Issues relating to the definition and classification of ADHD are outlined from the Departments of Pediatrics, Neurology, and Child Study, Yale University School of Medicine, New Haven, CT. In DSM-III-R (1987) attention deficit disorder with hyperactivity was referred to as ADHD, and ADD without hyperactivity was called undifferentiated ADD. In DSM-IV (1994) the categories of ADHD are 1) inattention only, 2) hyperactive only, or 3) combined inattention-hyperactive type. “Attention,” the psychological construct as measured in the laboratory, should not be confused with “behavior attention deficit,” the disorder evaluated by rating scales. Despite the DSM definitions of types, children with ADHD represent a heterogeneous population that varies with 1) the degree of cognitive and behavioral overlap, 2) the relative predominance of inattention or hyperactive-impulsive behavior, and 3) the specialty interest of the professional who diagnoses and treats the patient - pediatrician, child neurologist, psychiatrist, psychologist, educator, or speech-language pathologist. Samplings from mental health settings have different characteristics compared to those from pediatric neurology clinics. Patients with comorbid behavioral disorders such as oppositional and conduct disorders would be referred to psychiatrists and clinical psychologists, while those with ADHD complicated by learning disabilities are more likely to be seen by the pediatric neurologist and educational psychologist. A systematic classification of subtypes of ADHD should lead to more precise definitions of etiology, treatment, and prognosis. [1]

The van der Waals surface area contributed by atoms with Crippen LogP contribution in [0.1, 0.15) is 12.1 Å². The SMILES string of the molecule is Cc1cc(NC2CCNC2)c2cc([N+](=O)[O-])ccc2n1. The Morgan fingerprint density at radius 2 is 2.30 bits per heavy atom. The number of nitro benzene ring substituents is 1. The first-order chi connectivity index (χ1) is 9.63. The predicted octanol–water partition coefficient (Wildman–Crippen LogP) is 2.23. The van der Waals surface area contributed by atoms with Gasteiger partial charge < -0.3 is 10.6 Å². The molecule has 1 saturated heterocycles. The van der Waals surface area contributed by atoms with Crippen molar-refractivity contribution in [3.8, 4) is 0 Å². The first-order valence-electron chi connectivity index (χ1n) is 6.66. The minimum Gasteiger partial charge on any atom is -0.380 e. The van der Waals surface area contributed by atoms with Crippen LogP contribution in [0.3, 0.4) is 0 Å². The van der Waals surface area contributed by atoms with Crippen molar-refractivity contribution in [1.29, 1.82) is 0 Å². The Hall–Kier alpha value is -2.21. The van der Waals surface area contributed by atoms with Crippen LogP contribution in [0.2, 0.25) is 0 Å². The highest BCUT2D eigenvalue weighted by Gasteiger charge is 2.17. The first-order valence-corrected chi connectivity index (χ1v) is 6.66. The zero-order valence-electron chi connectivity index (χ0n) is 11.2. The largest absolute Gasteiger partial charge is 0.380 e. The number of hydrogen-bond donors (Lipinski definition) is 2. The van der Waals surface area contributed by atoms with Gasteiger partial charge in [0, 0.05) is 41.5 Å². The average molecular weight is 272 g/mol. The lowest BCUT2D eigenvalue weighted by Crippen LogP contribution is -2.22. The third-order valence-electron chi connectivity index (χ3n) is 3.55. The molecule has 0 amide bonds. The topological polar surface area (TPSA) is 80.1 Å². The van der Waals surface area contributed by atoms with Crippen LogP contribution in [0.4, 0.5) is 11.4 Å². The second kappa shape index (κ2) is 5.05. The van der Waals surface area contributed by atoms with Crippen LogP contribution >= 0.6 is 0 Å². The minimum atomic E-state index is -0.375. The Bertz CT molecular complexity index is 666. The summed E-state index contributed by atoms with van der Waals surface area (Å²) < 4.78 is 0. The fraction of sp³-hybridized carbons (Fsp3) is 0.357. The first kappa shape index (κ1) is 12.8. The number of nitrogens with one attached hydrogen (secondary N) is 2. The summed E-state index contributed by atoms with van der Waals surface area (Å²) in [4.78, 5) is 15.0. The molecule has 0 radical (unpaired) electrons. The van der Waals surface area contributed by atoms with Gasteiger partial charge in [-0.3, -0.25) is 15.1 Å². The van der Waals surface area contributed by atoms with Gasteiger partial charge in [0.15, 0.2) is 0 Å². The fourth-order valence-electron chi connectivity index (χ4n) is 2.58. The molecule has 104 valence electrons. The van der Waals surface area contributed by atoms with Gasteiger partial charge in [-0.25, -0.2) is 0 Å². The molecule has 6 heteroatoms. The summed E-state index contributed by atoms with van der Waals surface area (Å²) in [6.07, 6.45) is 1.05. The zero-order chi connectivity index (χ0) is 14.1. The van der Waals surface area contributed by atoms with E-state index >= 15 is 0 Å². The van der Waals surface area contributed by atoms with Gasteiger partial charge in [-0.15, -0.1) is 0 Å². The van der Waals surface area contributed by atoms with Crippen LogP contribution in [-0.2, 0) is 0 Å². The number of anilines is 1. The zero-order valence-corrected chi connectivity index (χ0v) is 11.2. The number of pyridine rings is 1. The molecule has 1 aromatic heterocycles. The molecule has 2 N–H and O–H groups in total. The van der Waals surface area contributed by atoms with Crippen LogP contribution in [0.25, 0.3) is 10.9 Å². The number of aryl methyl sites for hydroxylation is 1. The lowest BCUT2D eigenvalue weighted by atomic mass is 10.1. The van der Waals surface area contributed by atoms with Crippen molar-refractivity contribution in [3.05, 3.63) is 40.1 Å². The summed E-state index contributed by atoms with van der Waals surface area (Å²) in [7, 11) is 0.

COMMENT. The neurologic and psychiatry examinations, psychologic evaluations, and EEG and evoked potentials are important in the differentiation and treatment of subgroups of ADHD children and adolescents. (see Millichap JG, Ed, Progress in Pediatric Neurology I, Chicago, PNB Publ, 1991; and Ped Neur Briefs March 1995;9:20). Abnormalities of CNS maturation and function revealed by longitudinal auditory evoked responses and EEGs were found to characterize non-delinquent ADHD subjects, while delinquent hyperactive subjects showed normal CNS maturation. ADHD boys with neurologic abnormalities had a better outcome than those with normal CNS function who later exhibited delinquent behavior secondary to environmental social factors, (see PPN I, ppl59-160). [2]